Just two weeks ago, the first 54 graduates of Washington’s trumpeted program to train and equip the Syrian opposition crossed from Turkey into Syria. They were immediately attacked by al Qaeda’s Jabhat al-Nusra, which killed and captured a number of the trainees. The media and Congress rightfully focused on the inauspicious start to a program conceived well over a year ago, but lost in the shuffle was the fact that the unit’s commander is a Syrian Turkmen—an ethnic Turk with Syrian citizenship—and that the area through which the unit marched into Syria, the same territory that Turkey now proposes as a safe zone, is dominated by the very same sect.
Turkey is hardly alone in efforts to carve out friendly zones in the mayhem of the Syrian war. For over two years, the Kurdistan Workers’ Party (PKK), which is based southeastern Turkey and northern Iraq, has worked with its own local affiliate to establish Rojava, the Western province of Kurdistan. Jordan, whose intelligence services have been active in southern Syria for years, has been reaching out to local fighters and tribesmen in a bid to keep the Islamic State (also called ISIS) at bay. And some in Israel are considering working with Syria’s Druze community, parts of which straddle the Golan frontier. On a regional level, Saudi Arabia and Qatar are also supporting groups in both northern and southern Syria, and Iran is sending record numbers of Hezbollah and Shia militiamen and billions of dollars annually to assist the Bashar al-Assad regime in western Syria.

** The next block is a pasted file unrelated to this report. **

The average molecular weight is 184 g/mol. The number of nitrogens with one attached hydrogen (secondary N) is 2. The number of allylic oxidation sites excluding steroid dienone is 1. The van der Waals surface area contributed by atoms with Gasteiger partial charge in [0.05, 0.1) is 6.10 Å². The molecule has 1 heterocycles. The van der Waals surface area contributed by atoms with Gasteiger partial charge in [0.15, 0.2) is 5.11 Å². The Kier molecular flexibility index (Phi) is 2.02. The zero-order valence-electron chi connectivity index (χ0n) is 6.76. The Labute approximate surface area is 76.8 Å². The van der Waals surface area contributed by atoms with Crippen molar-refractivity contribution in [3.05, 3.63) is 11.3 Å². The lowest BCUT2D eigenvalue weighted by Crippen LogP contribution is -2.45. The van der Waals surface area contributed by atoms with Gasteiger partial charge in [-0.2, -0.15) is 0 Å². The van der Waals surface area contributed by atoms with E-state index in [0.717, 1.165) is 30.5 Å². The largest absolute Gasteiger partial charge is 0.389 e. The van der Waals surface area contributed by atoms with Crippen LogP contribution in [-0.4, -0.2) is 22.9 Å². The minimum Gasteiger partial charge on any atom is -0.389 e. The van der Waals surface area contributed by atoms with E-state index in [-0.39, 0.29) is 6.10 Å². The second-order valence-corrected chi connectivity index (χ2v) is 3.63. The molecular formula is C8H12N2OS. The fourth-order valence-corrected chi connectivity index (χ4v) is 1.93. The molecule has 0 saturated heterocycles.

As most of the world has stood by and watched Syria’s disintegration, regional powers have been busy claiming spheres of influence in the country in the name of security and humanitarian assistance. Bit by bit, Syria’s neighbors are redrawing that county’s map, the